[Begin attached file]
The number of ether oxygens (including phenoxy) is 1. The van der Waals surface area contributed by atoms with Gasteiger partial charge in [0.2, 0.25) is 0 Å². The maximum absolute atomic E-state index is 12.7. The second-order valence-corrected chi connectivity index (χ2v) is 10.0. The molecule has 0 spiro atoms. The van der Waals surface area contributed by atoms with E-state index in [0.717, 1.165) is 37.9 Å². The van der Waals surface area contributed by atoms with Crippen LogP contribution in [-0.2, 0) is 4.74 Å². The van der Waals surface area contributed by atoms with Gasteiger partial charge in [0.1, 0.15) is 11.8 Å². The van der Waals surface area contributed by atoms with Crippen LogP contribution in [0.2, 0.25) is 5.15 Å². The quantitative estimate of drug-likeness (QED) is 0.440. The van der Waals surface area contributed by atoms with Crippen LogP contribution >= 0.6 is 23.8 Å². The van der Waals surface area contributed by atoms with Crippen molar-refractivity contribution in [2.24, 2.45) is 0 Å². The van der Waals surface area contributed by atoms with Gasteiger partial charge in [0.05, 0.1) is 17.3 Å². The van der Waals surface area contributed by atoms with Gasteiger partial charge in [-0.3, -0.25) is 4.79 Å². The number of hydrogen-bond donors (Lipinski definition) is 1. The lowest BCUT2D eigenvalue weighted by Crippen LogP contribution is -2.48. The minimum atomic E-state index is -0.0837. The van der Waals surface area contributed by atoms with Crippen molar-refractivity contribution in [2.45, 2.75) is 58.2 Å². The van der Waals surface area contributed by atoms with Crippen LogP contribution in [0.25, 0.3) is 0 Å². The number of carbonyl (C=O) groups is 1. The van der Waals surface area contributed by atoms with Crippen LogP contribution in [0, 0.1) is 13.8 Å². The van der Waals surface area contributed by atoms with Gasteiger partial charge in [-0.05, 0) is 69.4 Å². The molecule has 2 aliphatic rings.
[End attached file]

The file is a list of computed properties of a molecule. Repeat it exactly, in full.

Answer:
The number of ether oxygens (including phenoxy) is 1. The van der Waals surface area contributed by atoms with Gasteiger partial charge in [0.2, 0.25) is 0 Å². The maximum absolute atomic E-state index is 12.7. The second-order valence-corrected chi connectivity index (χ2v) is 10.0. The molecule has 0 spiro atoms. The van der Waals surface area contributed by atoms with E-state index in [0.717, 1.165) is 37.9 Å². The van der Waals surface area contributed by atoms with Crippen LogP contribution in [-0.2, 0) is 4.74 Å². The van der Waals surface area contributed by atoms with Gasteiger partial charge in [0.1, 0.15) is 11.8 Å². The van der Waals surface area contributed by atoms with Crippen LogP contribution in [0.2, 0.25) is 5.15 Å². The quantitative estimate of drug-likeness (QED) is 0.440. The van der Waals surface area contributed by atoms with Crippen LogP contribution >= 0.6 is 23.8 Å². The van der Waals surface area contributed by atoms with Crippen molar-refractivity contribution in [2.24, 2.45) is 0 Å². The van der Waals surface area contributed by atoms with Gasteiger partial charge in [0.05, 0.1) is 17.3 Å². The van der Waals surface area contributed by atoms with Gasteiger partial charge in [-0.3, -0.25) is 4.79 Å². The number of hydrogen-bond donors (Lipinski definition) is 1. The lowest BCUT2D eigenvalue weighted by Crippen LogP contribution is -2.48. The minimum atomic E-state index is -0.0837. The van der Waals surface area contributed by atoms with Crippen molar-refractivity contribution in [2.45, 2.75) is 58.2 Å². The van der Waals surface area contributed by atoms with Crippen LogP contribution in [0.25, 0.3) is 0 Å². The number of carbonyl (C=O) groups is 1. The van der Waals surface area contributed by atoms with Crippen LogP contribution in [0, 0.1) is 13.8 Å². The van der Waals surface area contributed by atoms with Gasteiger partial charge in [-0.05, 0) is 69.4 Å². The molecule has 2 aliphatic rings.